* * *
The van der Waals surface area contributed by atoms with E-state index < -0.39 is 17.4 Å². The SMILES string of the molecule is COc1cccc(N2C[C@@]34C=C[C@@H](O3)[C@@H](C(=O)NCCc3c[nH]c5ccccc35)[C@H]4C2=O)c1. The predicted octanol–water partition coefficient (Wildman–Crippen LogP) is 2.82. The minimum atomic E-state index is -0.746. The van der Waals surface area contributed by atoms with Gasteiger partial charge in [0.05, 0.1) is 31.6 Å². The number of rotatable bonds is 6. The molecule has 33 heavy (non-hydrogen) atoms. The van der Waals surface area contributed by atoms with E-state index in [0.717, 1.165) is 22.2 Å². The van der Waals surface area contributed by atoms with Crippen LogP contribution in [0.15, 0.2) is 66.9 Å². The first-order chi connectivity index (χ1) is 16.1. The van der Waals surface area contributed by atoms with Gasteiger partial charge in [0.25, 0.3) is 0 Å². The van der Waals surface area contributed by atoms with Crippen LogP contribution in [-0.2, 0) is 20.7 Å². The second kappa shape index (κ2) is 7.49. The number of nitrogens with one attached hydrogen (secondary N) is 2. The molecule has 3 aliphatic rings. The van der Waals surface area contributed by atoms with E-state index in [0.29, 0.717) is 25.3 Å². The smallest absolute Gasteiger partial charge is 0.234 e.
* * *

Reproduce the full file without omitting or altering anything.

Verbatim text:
The van der Waals surface area contributed by atoms with E-state index < -0.39 is 17.4 Å². The SMILES string of the molecule is COc1cccc(N2C[C@@]34C=C[C@@H](O3)[C@@H](C(=O)NCCc3c[nH]c5ccccc35)[C@H]4C2=O)c1. The predicted octanol–water partition coefficient (Wildman–Crippen LogP) is 2.82. The minimum atomic E-state index is -0.746. The van der Waals surface area contributed by atoms with Gasteiger partial charge in [0.05, 0.1) is 31.6 Å². The number of rotatable bonds is 6. The molecule has 33 heavy (non-hydrogen) atoms. The van der Waals surface area contributed by atoms with E-state index in [0.717, 1.165) is 22.2 Å². The van der Waals surface area contributed by atoms with Crippen LogP contribution in [0.15, 0.2) is 66.9 Å². The first-order chi connectivity index (χ1) is 16.1. The van der Waals surface area contributed by atoms with Gasteiger partial charge in [0.25, 0.3) is 0 Å². The van der Waals surface area contributed by atoms with Crippen LogP contribution in [-0.2, 0) is 20.7 Å². The second kappa shape index (κ2) is 7.49. The number of nitrogens with one attached hydrogen (secondary N) is 2. The molecule has 3 aliphatic rings. The van der Waals surface area contributed by atoms with E-state index in [0.29, 0.717) is 25.3 Å². The smallest absolute Gasteiger partial charge is 0.234 e.